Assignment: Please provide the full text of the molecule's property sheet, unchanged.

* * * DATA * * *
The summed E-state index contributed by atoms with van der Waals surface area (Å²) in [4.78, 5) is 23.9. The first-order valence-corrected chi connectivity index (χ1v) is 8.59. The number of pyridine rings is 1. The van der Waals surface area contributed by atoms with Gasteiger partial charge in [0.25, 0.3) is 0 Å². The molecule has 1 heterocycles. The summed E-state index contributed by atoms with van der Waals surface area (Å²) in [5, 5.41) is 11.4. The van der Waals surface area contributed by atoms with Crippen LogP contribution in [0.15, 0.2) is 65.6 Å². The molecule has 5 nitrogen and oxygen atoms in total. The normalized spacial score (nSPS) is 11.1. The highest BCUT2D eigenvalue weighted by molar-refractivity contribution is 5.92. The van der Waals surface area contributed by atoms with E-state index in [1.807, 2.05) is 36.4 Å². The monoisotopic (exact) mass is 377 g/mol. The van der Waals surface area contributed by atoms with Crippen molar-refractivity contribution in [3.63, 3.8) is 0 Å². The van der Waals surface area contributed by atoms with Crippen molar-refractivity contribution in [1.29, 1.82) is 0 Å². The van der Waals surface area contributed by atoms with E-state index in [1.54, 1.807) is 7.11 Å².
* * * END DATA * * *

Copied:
The summed E-state index contributed by atoms with van der Waals surface area (Å²) in [4.78, 5) is 23.9. The first-order valence-corrected chi connectivity index (χ1v) is 8.59. The number of pyridine rings is 1. The van der Waals surface area contributed by atoms with Gasteiger partial charge in [0.25, 0.3) is 0 Å². The molecule has 1 heterocycles. The summed E-state index contributed by atoms with van der Waals surface area (Å²) in [5, 5.41) is 11.4. The van der Waals surface area contributed by atoms with Crippen LogP contribution in [0.15, 0.2) is 65.6 Å². The molecule has 5 nitrogen and oxygen atoms in total. The normalized spacial score (nSPS) is 11.1. The highest BCUT2D eigenvalue weighted by molar-refractivity contribution is 5.92. The van der Waals surface area contributed by atoms with E-state index in [1.807, 2.05) is 36.4 Å². The monoisotopic (exact) mass is 377 g/mol. The van der Waals surface area contributed by atoms with Crippen molar-refractivity contribution in [3.63, 3.8) is 0 Å². The van der Waals surface area contributed by atoms with Crippen molar-refractivity contribution in [1.29, 1.82) is 0 Å². The van der Waals surface area contributed by atoms with E-state index in [1.54, 1.807) is 7.11 Å².